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Get rich quick ads from 1909 (books.google.com)
96 points by pelle on Jan 28, 2011 | hide | past | web | favorite | 21 comments



MAKE MILLIONS OR BILLIONS in less than three years in business utilizing new technologies! We provide capital. Biggest money-maker out there! Receive assistance from established men. Write P. Graham, Y-Combinator Inc., Mountain-View Station Southern Pacific Railway, Santa Clara County Calif.


Small difference, with a startup there are no promises, just very strong hinting and wagging eyebrows in a general direction of something almost not vague.


Discovered even better ones further on in the magazine.

"Make $3,380 a year with 100 Kirk Machines" (Peanut vending machines)

http://books.google.com/books?id=nN8DAAAAMBAJ&lpg=PA476&...


http://catandgirl.com/?p=1163

"Every once in a while a window appears - and you realize the past is just the present with different technology and funny clothes"


Cut / paste those into spam emails today and nothing has changed other than the dollar figures and the method of delivery. Sadly someone will always prey on the gullible and that in itself is a timeless method of getting rich.


It's very hard to get rich by scamming other people. You can make some quick money that way, but long term end result is usually pathetic.


I actually enjoyed this one:

http://books.google.com/books?id=nN8DAAAAMBAJ&lpg=PA476&...

It seems that "Learning C++ in 30 days" is not a new concept.


To be fair, shorthand is a lot simpler than C++.


"Make rice crisp"

Pfft, what an idiot, that clearly never worked!


It's all there, free initial offer for lead gen (ebook), money back guarantee, obnoxious copy, the only thing missing is the call to action "Yes!, I want to earn $100 per week, please send me your $150 ebook for just $25"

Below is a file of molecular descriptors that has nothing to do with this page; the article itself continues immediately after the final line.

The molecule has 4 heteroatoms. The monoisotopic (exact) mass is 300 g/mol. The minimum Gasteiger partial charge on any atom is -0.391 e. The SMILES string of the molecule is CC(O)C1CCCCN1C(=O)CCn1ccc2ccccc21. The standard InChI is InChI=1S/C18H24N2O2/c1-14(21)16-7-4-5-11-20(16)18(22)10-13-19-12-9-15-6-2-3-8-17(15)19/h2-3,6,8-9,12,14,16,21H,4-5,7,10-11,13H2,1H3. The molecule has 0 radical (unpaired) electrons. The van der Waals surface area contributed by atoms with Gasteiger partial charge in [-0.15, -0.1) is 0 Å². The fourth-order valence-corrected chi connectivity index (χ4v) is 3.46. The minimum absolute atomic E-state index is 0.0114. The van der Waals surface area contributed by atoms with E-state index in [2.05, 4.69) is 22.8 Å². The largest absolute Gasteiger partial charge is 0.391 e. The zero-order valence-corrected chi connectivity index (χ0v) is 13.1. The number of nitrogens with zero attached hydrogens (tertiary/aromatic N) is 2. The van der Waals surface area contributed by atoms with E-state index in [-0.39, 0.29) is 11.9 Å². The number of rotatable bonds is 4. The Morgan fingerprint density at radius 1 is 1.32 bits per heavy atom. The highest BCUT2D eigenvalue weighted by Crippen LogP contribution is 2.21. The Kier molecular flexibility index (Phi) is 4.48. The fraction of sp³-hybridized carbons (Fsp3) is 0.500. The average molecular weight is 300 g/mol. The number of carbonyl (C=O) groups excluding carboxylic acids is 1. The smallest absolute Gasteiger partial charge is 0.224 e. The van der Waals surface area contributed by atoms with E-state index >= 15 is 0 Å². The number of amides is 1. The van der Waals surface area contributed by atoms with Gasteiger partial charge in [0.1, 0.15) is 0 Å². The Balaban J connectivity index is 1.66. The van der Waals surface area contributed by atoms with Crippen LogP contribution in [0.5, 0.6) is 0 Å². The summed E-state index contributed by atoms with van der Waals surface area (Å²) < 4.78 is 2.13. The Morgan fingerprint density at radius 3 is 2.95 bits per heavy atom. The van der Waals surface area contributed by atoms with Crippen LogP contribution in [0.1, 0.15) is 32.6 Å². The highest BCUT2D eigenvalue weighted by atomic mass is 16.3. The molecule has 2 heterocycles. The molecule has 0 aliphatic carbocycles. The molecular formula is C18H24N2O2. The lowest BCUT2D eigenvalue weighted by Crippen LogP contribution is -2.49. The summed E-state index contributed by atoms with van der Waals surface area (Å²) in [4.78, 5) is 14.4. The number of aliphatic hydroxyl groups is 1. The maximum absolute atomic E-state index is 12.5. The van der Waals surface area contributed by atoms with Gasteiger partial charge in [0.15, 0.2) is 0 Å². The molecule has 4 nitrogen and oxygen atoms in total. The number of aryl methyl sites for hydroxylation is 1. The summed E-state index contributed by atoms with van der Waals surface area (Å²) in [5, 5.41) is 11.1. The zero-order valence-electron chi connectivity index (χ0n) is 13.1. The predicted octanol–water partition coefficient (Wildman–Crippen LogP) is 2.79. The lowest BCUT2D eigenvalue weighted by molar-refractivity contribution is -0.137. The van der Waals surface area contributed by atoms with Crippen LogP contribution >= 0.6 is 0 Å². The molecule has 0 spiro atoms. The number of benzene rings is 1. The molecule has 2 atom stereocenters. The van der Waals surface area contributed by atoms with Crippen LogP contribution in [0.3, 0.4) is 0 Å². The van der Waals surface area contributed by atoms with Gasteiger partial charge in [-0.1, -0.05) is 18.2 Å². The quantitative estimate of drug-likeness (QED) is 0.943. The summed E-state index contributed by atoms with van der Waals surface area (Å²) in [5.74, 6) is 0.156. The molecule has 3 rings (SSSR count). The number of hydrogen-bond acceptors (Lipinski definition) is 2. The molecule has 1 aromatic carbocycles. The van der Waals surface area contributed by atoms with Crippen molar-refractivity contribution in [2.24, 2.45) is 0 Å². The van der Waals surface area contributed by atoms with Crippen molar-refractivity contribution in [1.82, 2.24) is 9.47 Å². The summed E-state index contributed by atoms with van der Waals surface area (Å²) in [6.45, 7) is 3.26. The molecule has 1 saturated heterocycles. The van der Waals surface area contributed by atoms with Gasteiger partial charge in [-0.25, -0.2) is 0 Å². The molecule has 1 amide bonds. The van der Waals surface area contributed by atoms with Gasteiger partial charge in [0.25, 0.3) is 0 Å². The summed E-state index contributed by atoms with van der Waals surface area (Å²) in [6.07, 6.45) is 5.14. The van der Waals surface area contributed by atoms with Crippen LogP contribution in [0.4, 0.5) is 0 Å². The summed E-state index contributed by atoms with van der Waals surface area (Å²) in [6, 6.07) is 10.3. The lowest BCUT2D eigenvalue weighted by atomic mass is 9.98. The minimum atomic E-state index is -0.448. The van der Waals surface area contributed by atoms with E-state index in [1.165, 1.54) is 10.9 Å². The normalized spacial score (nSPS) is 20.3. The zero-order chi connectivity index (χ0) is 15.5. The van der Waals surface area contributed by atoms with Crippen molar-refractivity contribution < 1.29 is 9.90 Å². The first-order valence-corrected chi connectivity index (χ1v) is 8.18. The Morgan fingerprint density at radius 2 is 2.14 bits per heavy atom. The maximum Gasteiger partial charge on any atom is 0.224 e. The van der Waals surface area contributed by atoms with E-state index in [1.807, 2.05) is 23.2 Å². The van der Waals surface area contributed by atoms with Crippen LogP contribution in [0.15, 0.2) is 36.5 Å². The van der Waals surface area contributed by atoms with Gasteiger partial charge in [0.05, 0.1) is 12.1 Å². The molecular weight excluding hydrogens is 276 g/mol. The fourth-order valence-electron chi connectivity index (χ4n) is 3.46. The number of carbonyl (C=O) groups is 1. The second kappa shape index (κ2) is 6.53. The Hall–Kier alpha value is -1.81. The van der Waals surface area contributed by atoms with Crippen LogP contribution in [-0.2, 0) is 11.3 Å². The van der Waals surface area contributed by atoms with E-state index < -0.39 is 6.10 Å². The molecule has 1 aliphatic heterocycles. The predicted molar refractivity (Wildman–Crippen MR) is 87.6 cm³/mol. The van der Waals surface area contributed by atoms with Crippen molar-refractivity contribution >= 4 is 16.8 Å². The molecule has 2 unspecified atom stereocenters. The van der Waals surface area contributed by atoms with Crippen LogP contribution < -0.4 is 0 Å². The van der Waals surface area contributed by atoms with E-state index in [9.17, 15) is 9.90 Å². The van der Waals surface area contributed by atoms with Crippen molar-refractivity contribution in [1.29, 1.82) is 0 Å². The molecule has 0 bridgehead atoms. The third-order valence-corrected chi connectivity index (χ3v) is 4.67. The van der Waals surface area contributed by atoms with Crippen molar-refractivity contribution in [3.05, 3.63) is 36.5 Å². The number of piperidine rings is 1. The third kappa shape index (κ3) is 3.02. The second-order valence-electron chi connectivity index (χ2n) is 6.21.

"SEND FOR FREE BOOK telling why so many patents are worthless as protection!"

Now that one is poignant.


So, that's the source of all those spam emails. I was wondering where they got their inspiration, it also explains some of the more peculiar turns of phrase that keep popping up ('honorable sir' and 'compliments of the season').

If you wanted to train a spam filter you could do a lot worse than to use these as your corpus.


"Money in it" - that's so Twitter.

No doubt because newspaper ads were priced by the word if not letter.

Hmm maybe that's what Twitter should do... 0-100 characters are free. $0.005 per character above 100.


Love the section "Male Help".


I searched, but I couldn't find "Female Help".


Check out the article on p. 476 ("Wireless of the Future"). There are some great quotes and very accurate given that they are from 1909. "It will soon be possible to transmit wireless messages all over the world ..."


Seeing these ads, I'm genuinely curious, did we manage in the course of a hundred years to go from "we sell the product to you" into "you come to us to buy the product"?


I can see a Cash 4 Gold ad fitting right in there with the carpet bagger ads for buying up land in the South :p


Why, if I'd made $10,000 yearly in real estate since 1909, I'd be a millionaire!


And over 100!


the more things change, the more they stay the same




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